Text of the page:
She wrote two songs that were sung by the famous singer Céline Dion on her album D’elles. The name of this songwriter is Nina Bouraoui. She was born in Rennes (France, 1967) and was raised for fourteen years in Algeria, the country of her father’s origins. Her mother hails from France.

In 1991 she published her debut novel La Voyeuse Interdite. In this novel a girl tells about her life in an Algerian home, that she shares with her parents and two sisters. The verb ‘share’ is an overstatement. She lives a secluded life. Her father does not talk to her. Her mother tries to ignore her as much as possible. One sister is mentally and physically disabled. The other sister lives with death in her mind and body. There is a housemaid, named Ourdhia, who makes a connection with the girl, but she leaves the household after she has been raped in the streets.

She (Fikria) lives in her bedroom and watches life pass by. Her own life passes by. The people in the street in front of the house pass by. She watches what happens from her window. Life is near, and at a distance.

One day the girl realises something is creeping near. It is the stiffling shadow of an arranged marriage. She does not know the man. She does not know his background. There is no need to know, just to fulfill the wishes of her parents.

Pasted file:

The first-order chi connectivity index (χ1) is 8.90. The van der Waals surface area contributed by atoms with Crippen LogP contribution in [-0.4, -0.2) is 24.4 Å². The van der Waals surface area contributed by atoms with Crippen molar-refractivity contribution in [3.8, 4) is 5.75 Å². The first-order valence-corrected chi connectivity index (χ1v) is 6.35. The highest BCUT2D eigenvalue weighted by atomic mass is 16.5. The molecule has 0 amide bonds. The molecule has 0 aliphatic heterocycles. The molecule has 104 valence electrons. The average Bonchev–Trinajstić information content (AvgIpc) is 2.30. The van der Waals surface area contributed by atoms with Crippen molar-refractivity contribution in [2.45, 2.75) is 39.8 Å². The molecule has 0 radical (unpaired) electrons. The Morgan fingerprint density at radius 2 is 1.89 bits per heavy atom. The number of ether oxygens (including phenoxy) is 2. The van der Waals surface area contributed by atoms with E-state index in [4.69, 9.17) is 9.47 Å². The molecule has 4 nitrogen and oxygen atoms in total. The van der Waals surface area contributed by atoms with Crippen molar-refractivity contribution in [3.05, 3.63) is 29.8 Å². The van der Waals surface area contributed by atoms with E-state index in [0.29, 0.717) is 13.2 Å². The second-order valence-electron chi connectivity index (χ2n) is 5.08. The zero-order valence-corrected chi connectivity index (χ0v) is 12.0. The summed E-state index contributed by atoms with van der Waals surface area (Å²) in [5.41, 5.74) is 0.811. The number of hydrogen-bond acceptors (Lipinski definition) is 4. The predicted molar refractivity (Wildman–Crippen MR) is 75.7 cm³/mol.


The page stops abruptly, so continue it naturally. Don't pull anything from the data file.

She buries her childhood in her room. To me, she buries at the same time her life, while the party takes place underneath her room. 

At times the novel moves very slow, like the days of Fikria. At other times life in the novel is a cavalcade of thoughts and wishes and disappointments and automutilation. But all the time it is an encouragement for your imagination, to connect movies and stills to the words and the sentences. To see the girl in her room. To see her observe the people in the street under her window. To see her parents inflict pain one another and on her. To hear a sad song.

A great debut.

Nina Bouraoui – La voyeuse interdite – 1991


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I enjoy reading about Africa. New books. Old books. By African writers. By non-African writers. Novel. History. Travel. Biographies. Autobiographies. Politics. Colonialism. Poetry.

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